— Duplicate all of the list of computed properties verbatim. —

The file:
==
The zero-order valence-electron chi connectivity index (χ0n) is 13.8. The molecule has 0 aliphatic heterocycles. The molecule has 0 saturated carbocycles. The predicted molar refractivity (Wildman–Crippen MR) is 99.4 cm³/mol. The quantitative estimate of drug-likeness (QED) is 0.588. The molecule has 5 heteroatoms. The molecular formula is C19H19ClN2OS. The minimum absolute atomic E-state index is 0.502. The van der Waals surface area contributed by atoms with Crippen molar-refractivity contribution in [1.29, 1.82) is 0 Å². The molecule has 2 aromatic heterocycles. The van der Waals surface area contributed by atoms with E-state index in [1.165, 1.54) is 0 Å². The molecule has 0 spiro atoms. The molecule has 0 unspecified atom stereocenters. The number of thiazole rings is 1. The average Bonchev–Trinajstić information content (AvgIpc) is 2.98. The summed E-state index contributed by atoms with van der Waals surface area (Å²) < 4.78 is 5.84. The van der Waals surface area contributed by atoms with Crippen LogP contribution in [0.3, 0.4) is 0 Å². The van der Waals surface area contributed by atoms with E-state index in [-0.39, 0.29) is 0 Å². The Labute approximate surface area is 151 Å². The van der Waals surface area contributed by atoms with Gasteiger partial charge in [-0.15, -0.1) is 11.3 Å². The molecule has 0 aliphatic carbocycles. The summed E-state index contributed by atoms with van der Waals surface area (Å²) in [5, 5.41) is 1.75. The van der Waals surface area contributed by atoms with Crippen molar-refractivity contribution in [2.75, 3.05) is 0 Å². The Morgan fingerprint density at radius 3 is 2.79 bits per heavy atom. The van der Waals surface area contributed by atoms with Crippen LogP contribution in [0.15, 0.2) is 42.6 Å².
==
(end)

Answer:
The zero-order valence-electron chi connectivity index (χ0n) is 13.8. The molecule has 0 aliphatic heterocycles. The molecule has 0 saturated carbocycles. The predicted molar refractivity (Wildman–Crippen MR) is 99.4 cm³/mol. The quantitative estimate of drug-likeness (QED) is 0.588. The molecule has 5 heteroatoms. The molecular formula is C19H19ClN2OS. The minimum absolute atomic E-state index is 0.502. The van der Waals surface area contributed by atoms with Crippen molar-refractivity contribution in [1.29, 1.82) is 0 Å². The molecule has 2 aromatic heterocycles. The van der Waals surface area contributed by atoms with E-state index in [1.165, 1.54) is 0 Å². The molecule has 0 spiro atoms. The molecule has 0 unspecified atom stereocenters. The number of thiazole rings is 1. The average Bonchev–Trinajstić information content (AvgIpc) is 2.98. The summed E-state index contributed by atoms with van der Waals surface area (Å²) < 4.78 is 5.84. The van der Waals surface area contributed by atoms with Crippen LogP contribution in [0.3, 0.4) is 0 Å². The van der Waals surface area contributed by atoms with E-state index in [-0.39, 0.29) is 0 Å². The Labute approximate surface area is 151 Å². The van der Waals surface area contributed by atoms with Gasteiger partial charge in [-0.15, -0.1) is 11.3 Å². The molecule has 0 aliphatic carbocycles. The summed E-state index contributed by atoms with van der Waals surface area (Å²) in [5, 5.41) is 1.75. The van der Waals surface area contributed by atoms with Crippen molar-refractivity contribution in [2.75, 3.05) is 0 Å². The Morgan fingerprint density at radius 3 is 2.79 bits per heavy atom. The van der Waals surface area contributed by atoms with Crippen LogP contribution in [0.15, 0.2) is 42.6 Å².